Some central bankers are showing interest in Bitcoin; Fears of inflation are increasing

Source: Adobe / EwaStudio

A survey of 30 central banks produced somewhat surprising results as some bankers showed signs of openness to crypto-assets like Bitcoin (BTC). In addition, central bankers are increasingly concerned about inflation.

First, 14% of respondents said central bank digital currencies (CBDCs) would put pressure on these banks to invest in crypto, while 83% of respondents said the learning process of investing and managing this new asset class itself could be valuable for the institution they represent, according to this year’s survey by the Swiss investment bank UBS among unspecified central bankers.

“28% of respondents see the benefits of cryptocurrencies as an uncorrelated asset, and another 11% would see them as an alternative to gold,” the report added.

Some central bankers are showing interest in Bitcoin;  Assemble inflation fears 102Source: UBS

“When I hear central bankers say they don’t see cryptocurrencies as a major store of value over gold, it shows a complete lack of understanding,” said Joshua Scigala, co-founder of the crypto-financing project TheStandard.io, in an emailed comment. “Imagine now, as a saver, you have the option of using the decentralized financial market to achieve an annual return of 6 to 12%, or you can stick with the old central bank system and pay 1% negative interest! Select?”

Meanwhile, 46% of respondents said they believed that CBDCs would not displace Bitcoin and other crypto assets, while 33% took the opposite view and 21% had no opinion.

In both cases, around 40% of the central banks surveyed expect a wholesale CBDC to be introduced within the next three years. About 46% of participants confirmed that their central bank was already involved in CBDC pilots or should be doing so within the next 1 to 3 years.

The majority of participants stated that they “cannot yet predict whether reserves will be invested in other central banks’ CBDCs in the foreseeable future,” said UBS, adding that “57% of participants see no significant impact on reserve management”. at their institution, while 24% say it may have an impact on their back office operations. “

“Bitcoin as a foreign exchange reserve cannot be publicly supported by any central bank for one simple reason; it is not controlled by any nation state, ”Luke Sully, CEO of treasury technology specialist Ledgermatic, said in an email comment. According to him, BTC and gold can be viewed as safe havens during economic downturns, both as a hedge against inflation and as the state influence that cash has.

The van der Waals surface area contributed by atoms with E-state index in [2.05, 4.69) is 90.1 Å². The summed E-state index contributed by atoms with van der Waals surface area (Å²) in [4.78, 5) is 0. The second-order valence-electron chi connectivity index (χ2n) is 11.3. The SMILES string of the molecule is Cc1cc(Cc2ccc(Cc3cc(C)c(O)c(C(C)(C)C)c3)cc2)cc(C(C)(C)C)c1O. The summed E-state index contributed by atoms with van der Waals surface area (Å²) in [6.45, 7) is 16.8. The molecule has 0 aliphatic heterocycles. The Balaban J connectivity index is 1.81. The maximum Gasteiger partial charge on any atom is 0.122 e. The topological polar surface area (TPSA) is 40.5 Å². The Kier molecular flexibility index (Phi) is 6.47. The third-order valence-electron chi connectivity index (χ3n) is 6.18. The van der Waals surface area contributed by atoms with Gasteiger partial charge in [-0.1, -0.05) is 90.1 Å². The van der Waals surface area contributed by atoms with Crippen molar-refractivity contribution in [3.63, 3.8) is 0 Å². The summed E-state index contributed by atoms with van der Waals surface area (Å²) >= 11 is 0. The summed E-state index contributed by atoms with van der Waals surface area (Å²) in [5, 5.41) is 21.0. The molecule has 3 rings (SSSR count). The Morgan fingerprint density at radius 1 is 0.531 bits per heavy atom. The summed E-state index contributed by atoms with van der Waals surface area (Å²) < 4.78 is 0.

According to the survey, more than 60% of respondents do not believe that the introduction of the CBDC will lead to a lesser role for the USD, and more than 50% do not yet know what impact a digital yuan will have on the internationalization of the Chinese currency.

“Not surprisingly, central bankers speak their book. The reality is that Bitcoin went from zero to legal tender in just 12 years. The number of users doubles every year, and adoption is where the internet was in 1997. Will the central banks get out? – Renew Bitcoin? That is the question people have to ask, “says Edan Yago, who works for the Bitcoin-based DeFi protocol Sovryn.

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Other key results of the survey:

  • Macro and economic concerns: The main concern is not to end the pandemic (79%), followed by rising debt levels (71%) and fear of inflation (57%). Inflation was not mentioned at all in last year’s survey.
  • Macro and financial concerns: In line with survey results over the past three years, 86% of respondents cite lower / negative returns in the bond markets. 64% of the surveyed institutes name rising interest rates and inflation, a dramatic increase compared to only 6% in the previous year. 67% of participants expect the US Federal Reserve to raise interest rates in 2023.
  • Strategic asset allocation: The “secular” trend towards greater diversification of reserves across asset classes has continued during the pandemic. Equities are an appropriate asset class for over 40% of central banks, and emerging market bonds saw the eligible asset class increase (54%). 21% of participating banks are considering investing in illiquid asset classes such as real estate and infrastructure. A shift towards inflation-protected assets can also be seen in 2021.
  • Currencies: The RMB continues its “marathon” of becoming a major reserve currency, with the average long-term target allocation in the Chinese currency rising to 5.7%. Decreased USD demand over the year and increasing demand for euro-denominated assets.
  • Sustainability: 19% of participants considered adding sustainability as a fourth goal of reserve management. 31% said they have recently switched from traditional to ESG benchmarks or are considering switching.

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Learn more:
– Central banks step up bitcoin and stablecoin bashing efforts amid CBDC plans
– Russia’s Foreign Minister: Crypto will inevitably play a role in international trade

– Think of bitcoin as a reserve asset. So what?
– El Salvador will be a serious test of Bitcoin’s Layer 2 networks
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(Updated at 13:44 UTC with additional comments.)

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